- Published on 13 March 2015
EPJE Associate Editors Kari Dalnoki-Veress and James A. Forrest open the journal for submissions of a new type of paper: Tips and Tricks.
Underpinning the scientific enterprise there is often some crucial numerical recipe, a sample cell configuration, a sample preparation method, or experimental design. In some cases more emails were shared describing a trick than citations gathered by the paper where a brief description was provided. Typically such details are only briefly described in the journal literature, passed only from student to student, or simply shared as a ‘personal communication’. Sometimes such enabling techniques are not passed on at all. In all such cases, the scientific community as a whole is missing out, lacking a way to document this knowledge and to build on it. Moreover, while the specific research of some team may not be directly relevant to another, a transformative computational or experimental methodology can form the commonality between researchers working in different fields.
2015 will see the launch of a new section of EPJ E: Tips and Tricks.
- Published on 16 February 2015
A simple physical mechanism that can be assimilated to folding, or buckling, means that an unformed mass of cells can change in a single step into an embryo organized as a typical vertebrate. This is the main conclusion of work by a team involving physicists from the Laboratoire Matière et Systèmes Complexes (CNRS/Université Paris Diderot) and a biologist from the Laboratoire de Biologie du Développement (CNRS/UPMC).
Thanks to microscopic observations and micromechanical experiments, the scientists have discovered that the pattern that guides this folding is present from the early stages of development. The folds that will give a final shape to the animal form along the boundaries between cell territories with different properties. This work has shed light on the mechanism for the formation of vertebrates and thus how they appeared during evolution. These findings have just been published in EPJ E.
- Published on 12 January 2015
A new study of how particles may respond to the mechanical effects of light helps improve optical manipulation and remote sensing of non-spherical particles.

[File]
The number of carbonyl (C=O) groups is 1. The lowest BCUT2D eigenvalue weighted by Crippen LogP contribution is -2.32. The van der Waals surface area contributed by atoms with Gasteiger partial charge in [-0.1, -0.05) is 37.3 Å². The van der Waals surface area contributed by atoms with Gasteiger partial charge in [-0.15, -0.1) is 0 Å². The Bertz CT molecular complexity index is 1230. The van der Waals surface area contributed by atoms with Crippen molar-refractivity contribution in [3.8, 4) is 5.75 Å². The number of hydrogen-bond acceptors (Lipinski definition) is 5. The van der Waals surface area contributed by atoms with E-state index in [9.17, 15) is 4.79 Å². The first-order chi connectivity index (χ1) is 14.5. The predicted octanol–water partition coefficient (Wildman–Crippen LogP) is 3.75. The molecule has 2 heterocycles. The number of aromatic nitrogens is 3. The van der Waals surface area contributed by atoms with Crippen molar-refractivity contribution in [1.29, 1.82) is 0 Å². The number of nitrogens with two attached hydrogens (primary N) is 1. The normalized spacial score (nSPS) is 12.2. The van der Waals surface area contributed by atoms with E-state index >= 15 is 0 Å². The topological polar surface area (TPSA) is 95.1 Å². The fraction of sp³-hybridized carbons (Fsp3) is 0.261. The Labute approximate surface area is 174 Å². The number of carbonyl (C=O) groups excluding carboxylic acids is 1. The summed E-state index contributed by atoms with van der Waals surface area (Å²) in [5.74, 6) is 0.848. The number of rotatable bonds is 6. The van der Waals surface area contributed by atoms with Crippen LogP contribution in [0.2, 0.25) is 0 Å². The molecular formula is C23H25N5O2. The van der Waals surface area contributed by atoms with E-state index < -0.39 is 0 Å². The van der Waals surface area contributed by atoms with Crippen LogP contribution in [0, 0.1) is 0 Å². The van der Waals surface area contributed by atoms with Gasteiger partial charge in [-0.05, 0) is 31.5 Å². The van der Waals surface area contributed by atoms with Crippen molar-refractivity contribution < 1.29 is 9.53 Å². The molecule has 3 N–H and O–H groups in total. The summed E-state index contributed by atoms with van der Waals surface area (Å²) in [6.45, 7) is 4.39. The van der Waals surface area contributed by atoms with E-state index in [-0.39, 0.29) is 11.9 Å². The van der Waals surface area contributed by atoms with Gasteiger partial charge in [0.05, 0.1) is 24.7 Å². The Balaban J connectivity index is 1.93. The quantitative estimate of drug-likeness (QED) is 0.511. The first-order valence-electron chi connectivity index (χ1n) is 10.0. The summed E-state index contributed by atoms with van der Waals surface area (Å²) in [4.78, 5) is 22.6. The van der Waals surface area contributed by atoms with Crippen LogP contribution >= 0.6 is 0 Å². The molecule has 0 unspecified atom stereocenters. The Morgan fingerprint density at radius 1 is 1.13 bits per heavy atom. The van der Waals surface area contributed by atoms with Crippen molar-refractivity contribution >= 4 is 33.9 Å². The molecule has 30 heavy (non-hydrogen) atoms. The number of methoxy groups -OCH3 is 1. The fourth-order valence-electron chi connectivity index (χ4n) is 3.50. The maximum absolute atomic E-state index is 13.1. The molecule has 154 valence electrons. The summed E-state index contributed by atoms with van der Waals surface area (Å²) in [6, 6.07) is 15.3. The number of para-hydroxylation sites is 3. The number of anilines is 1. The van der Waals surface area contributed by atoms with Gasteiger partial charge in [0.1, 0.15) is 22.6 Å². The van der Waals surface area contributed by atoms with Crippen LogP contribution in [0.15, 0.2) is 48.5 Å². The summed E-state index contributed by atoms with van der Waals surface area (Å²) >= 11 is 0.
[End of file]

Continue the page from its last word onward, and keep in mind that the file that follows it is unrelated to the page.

Manipulation of small objects by light has gained in popularity in the past few years. Now, scientists have performed the first systematic analysis of the behaviour of ellipsoidal particles manipulated by laser beams. The work shows that such particles are constantly moving in and out of the reach of an optical beam, creating oscillations. These findings by a team of researchers from the University of Bordeaux, France, have just been published in EPJ E. This work could help understand the unusual behaviour of rod-like particles manipulated by optical tweezers. Ultimately, the theoretical part of this work could contribute numerical models of how complicated shapes and large sizes scatter laser light. Numerous applications exist in fluid engineering and remote sensing methods.
- Published on 19 December 2014
- Published on 02 December 2014
Understanding how a desert beetle harvests water from dew could help to improve drinking water collection in dew condensers mimicking the nanostructure of the beetle’s back
Insects are full of marvels—and this is certainly the case with a beetle from the Tenebrionind family, found in the extreme conditions of the Namib desert. Now, a team of scientists has demonstrated that such insects can collect dew on their backs—and not just fog as previously thought. This is made possible by the wax nanostructure on the surface of the beetle’s elytra. These findings by José Guadarrama-Cetina, then working at ESPCI ParisTech, France—on leave from the University of Navarra, in Spain—and colleagues were recently published in EPJ E. They bring us a step closer to harvesting dew to make drinking water from the humidity in the air. This, the team hopes, can be done by improving the water yield of man-made dew condensers that mimick the nanostructure on the beetle’s back.